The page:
Recently publication from the Epigenomics Program, the team from the Center for Individualized Medicine looked into the relationship between Acetaminophen and NAQI ototoxic agents.
Pain relievers containing N-acetyl-para-aminophenol, also called APAP, acetaminophen or paracetamol, in combination with opioid narcotics are top-selling pharmaceuticals in the U.S. Individuals who abuse these drugs for as little as sixty days can develop tinnitus and progressive bilateral sensorineural hearing loss. Recently published studies indicate that APAP and its metabolic product N-acetyl-p-benzoquinoneimine (NAPQI) are the primary ototoxic agents in this type of pain relievers.
Individuals who abuse these drugs for as little as sixty days can develop tinnitus and progressive bilateral sensorineural hearing loss.
However, the mechanisms underlying the deleterious effects of these drugs on auditory cells remain to be fully characterized. In this study, the group reported cellular, genomic, and proteomic experiments revealing that cytotoxicity by APAP and NAPQI involves two different pathways in Immortomouse™-derived HEI-OC1 cells, implicating ROS overproduction, alterations in ER morphology, redistribution of intra-cisternal chaperones, activation of the eIF2α-CHOP pathway, as well as changes in ER stress and protein folding response markers.
Thus, both oxidative and ER stress are part of the cellular and molecular mechanisms that contribute to the cytotoxic effects of APAP and NAPQI in these cells. It is suggested that these in vitro findings should be taken into consideration when designing pharmacological strategies aimed at preventing the toxic effects of these drugs on the auditory system.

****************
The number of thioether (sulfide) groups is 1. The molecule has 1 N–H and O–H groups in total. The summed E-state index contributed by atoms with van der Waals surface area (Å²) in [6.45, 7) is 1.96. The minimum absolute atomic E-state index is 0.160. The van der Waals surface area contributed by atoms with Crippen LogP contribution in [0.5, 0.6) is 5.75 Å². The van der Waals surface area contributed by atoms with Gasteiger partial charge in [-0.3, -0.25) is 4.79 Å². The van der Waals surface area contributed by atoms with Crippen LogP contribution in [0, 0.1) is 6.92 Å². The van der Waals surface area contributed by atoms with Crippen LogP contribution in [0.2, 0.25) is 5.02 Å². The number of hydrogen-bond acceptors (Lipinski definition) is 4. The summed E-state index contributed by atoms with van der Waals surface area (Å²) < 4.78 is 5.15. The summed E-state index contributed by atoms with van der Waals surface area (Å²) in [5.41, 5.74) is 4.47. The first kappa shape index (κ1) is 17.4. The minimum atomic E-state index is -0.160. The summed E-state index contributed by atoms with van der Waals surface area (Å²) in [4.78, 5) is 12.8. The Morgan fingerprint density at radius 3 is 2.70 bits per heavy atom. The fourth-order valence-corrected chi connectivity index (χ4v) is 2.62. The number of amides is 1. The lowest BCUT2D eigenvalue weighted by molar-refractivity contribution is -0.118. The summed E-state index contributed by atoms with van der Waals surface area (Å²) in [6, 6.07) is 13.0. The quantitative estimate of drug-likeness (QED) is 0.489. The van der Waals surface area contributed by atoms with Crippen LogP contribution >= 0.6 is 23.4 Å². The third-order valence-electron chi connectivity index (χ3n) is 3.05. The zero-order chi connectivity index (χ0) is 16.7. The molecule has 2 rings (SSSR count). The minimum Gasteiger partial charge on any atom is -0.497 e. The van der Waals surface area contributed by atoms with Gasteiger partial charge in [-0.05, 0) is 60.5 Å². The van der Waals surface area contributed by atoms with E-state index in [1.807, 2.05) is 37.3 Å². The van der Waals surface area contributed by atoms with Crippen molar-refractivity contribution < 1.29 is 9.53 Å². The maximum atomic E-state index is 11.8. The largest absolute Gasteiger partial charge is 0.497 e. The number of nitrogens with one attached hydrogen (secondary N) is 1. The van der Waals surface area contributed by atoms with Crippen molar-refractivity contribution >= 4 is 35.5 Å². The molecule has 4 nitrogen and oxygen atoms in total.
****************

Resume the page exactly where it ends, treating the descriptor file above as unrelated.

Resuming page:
Analgesic preparations containing APAP and opioids, such as hydrocodone, have recently elicited significant attention because, if abused, they can rapidly induce profound sensorineural hearing loss. The cellular and molecular mechanisms underlying the ototoxic effects of this drug combination are currently unknown.
In an attempt to fill the gap in this important field of research, previously reported studies clarified the pathobiological effects of APAP and hydrocodone on cochlear hair cells, providing evidence that APAP, and not hydrocodone, was the actual culprit of the ototoxic effects of the compound (Yorgason et al., 2010). OHCs were also identified as the major target of APAP toxicity in the mouse organ of Corti, and provided evidence that HEI-OC1 cells, although not actual hair cells, are a good model to investigate the cellular and molecular mechanisms underlying APAP ototoxicity (Yorgason et al., 2010).
In this current study, the goal was to further increase the current understanding of the process of analgesic-induced ototoxicity by identifying mechanisms by which APAP affects the viability of cultured HEI-OC1 cells. The results indicate that both APAP and its metabolite NAPQI are toxic for HEI-OC1 cells, but different cellular mechanisms contribute to mediate their cytotoxicity.
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